Once you have the equipment of your choice, you will need a location where you can record. Here are some things to keep in mind when considering a location:
- A location that is Quiet.
An ideal location will not have ambient background noise or open windows that could potentially pick up things like dogs barking and police sirens.
- A location that is Consistent.
It is good to pick a location that you can use every time you want to record. Additionally it would be wise to pick a location where you can leave your equipment set up. It can be a tiring task to transport your hardware from place to place. Setting up and tearing down every time can be tedious.
- A location that is Low Traffic.
You want to find a location where you will not be interrupted regularly receiving visitors or deliverys, or having people walking around in recording distance of your microphones.
- A location that is Spacious.
It is important to have a decent amount of space where you record so that you don’t risk bumping into equipment while moving around. Also, more space can be better acoustically helping prevent audio bounce back off of reflective surfaces.
Ready To Record
Finally, we are ready to record! We appreciate you sticking through the tutorial so far. The recording and editing process is the most difficult part of the whole thing. This is not because of any complicated maneuvers you have to complete, it is because recording and editing require work and consistency. You are going to be recording episode after episode and at some point it is going to feel like work. The important part is to stay positive and keep the podcast quality up, because as long as you put in the hours to record as professionally and consistently as possible, your podcast can be successful.
Recording an Episode
There are many important factors that go into having a good recording session, but the most important thing to remember is to record in a way that requires little to no editing. Part of that is knowing what you want. We talked in the past about recording practice episodes. This is the first thing you should do because it will help you learn what you like and what you want to edit out. Once you get a good feel for what you like and what you don’t, you can change your game plan for future recordings to create a quality product that won’t need extensive editing each episode. Ideally you won’t have to spend more than a few minutes editing each episode and most of that will be intro and outro.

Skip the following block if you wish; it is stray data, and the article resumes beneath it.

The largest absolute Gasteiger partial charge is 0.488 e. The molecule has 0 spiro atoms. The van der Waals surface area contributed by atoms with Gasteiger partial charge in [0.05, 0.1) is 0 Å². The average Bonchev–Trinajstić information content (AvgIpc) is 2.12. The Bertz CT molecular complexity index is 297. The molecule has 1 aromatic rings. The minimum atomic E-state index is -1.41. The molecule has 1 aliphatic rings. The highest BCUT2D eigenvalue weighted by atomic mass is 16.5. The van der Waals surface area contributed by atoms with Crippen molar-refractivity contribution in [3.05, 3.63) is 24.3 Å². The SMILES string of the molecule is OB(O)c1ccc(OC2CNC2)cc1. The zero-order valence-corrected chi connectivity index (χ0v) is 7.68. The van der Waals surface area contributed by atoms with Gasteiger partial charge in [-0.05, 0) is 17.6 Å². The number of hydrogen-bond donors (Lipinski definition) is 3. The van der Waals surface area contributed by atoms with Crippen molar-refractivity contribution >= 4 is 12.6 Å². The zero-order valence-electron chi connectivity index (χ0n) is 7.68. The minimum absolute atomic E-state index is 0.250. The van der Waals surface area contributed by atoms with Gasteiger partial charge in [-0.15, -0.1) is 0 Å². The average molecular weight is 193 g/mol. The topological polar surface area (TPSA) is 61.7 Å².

- Pick a day and time and be consistent.
As we have discussed in previous sections of this tutorial, it is extremely important to be consistent. Consistency will not only help your fans keep track of you, it will also help your hosts. Keeping consistent schedules will encourage your crew to stay dedicated and on task. Being dedicated and on task certainly leads to a better podcast.
- If you are nervous the first few recording sessions, know that it will go away with time.
Recording will become second nature. Consistency will play a big part in helping this, but remember that it is very important to be able to relax and be yourself. As we’ve discussed, this is one of the things that appeals to listeners. Compare it to any other job you have had. At first it is natural to struggle and be unaccustomed to the work, but after a bit of doing it, you are going to start feeling more comfortable.
- Put your mouth closer to the microphone than you think is necessary.
This is like singing on stage. Being up close and personal with your microphone will give you the kind of professional sound we are looking for. The pop filter on the microphone will guard against those hissing S sounds, the popping Ps and forceful Fs that sound like a momentary windstorm hitting the mic. Try to do some sample recordings and test your equipment and position. Move your mic arm around, change where you sit, find the most optimal spot for everything so that the best sound quality can be achieved.
- Watch the “ums”, “uhs”, “likes”, heavy breathing, etc…
less to edit out later if you can kick those habits.